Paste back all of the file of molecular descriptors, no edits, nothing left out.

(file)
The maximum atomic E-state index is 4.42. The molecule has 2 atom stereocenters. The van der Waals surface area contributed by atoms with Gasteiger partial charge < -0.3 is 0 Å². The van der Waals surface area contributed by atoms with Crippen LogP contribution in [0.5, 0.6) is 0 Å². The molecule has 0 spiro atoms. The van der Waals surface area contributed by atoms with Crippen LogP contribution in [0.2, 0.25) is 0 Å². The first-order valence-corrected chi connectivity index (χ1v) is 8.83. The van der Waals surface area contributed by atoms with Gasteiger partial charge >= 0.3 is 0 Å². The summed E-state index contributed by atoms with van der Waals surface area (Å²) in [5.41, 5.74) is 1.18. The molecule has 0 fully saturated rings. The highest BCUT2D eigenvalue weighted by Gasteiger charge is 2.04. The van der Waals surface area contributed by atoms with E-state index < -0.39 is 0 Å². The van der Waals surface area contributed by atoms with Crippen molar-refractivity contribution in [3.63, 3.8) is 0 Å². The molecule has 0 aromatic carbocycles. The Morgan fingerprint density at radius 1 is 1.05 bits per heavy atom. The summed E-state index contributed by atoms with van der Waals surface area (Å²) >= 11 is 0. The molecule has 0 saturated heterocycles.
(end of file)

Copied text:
The maximum atomic E-state index is 4.42. The molecule has 2 atom stereocenters. The van der Waals surface area contributed by atoms with Gasteiger partial charge < -0.3 is 0 Å². The van der Waals surface area contributed by atoms with Crippen LogP contribution in [0.5, 0.6) is 0 Å². The molecule has 0 spiro atoms. The van der Waals surface area contributed by atoms with Crippen LogP contribution in [0.2, 0.25) is 0 Å². The first-order valence-corrected chi connectivity index (χ1v) is 8.83. The van der Waals surface area contributed by atoms with Gasteiger partial charge >= 0.3 is 0 Å². The summed E-state index contributed by atoms with van der Waals surface area (Å²) in [5.41, 5.74) is 1.18. The molecule has 0 fully saturated rings. The highest BCUT2D eigenvalue weighted by Gasteiger charge is 2.04. The van der Waals surface area contributed by atoms with E-state index < -0.39 is 0 Å². The van der Waals surface area contributed by atoms with Crippen molar-refractivity contribution in [3.63, 3.8) is 0 Å². The molecule has 0 aromatic carbocycles. The Morgan fingerprint density at radius 1 is 1.05 bits per heavy atom. The summed E-state index contributed by atoms with van der Waals surface area (Å²) >= 11 is 0. The molecule has 0 saturated heterocycles.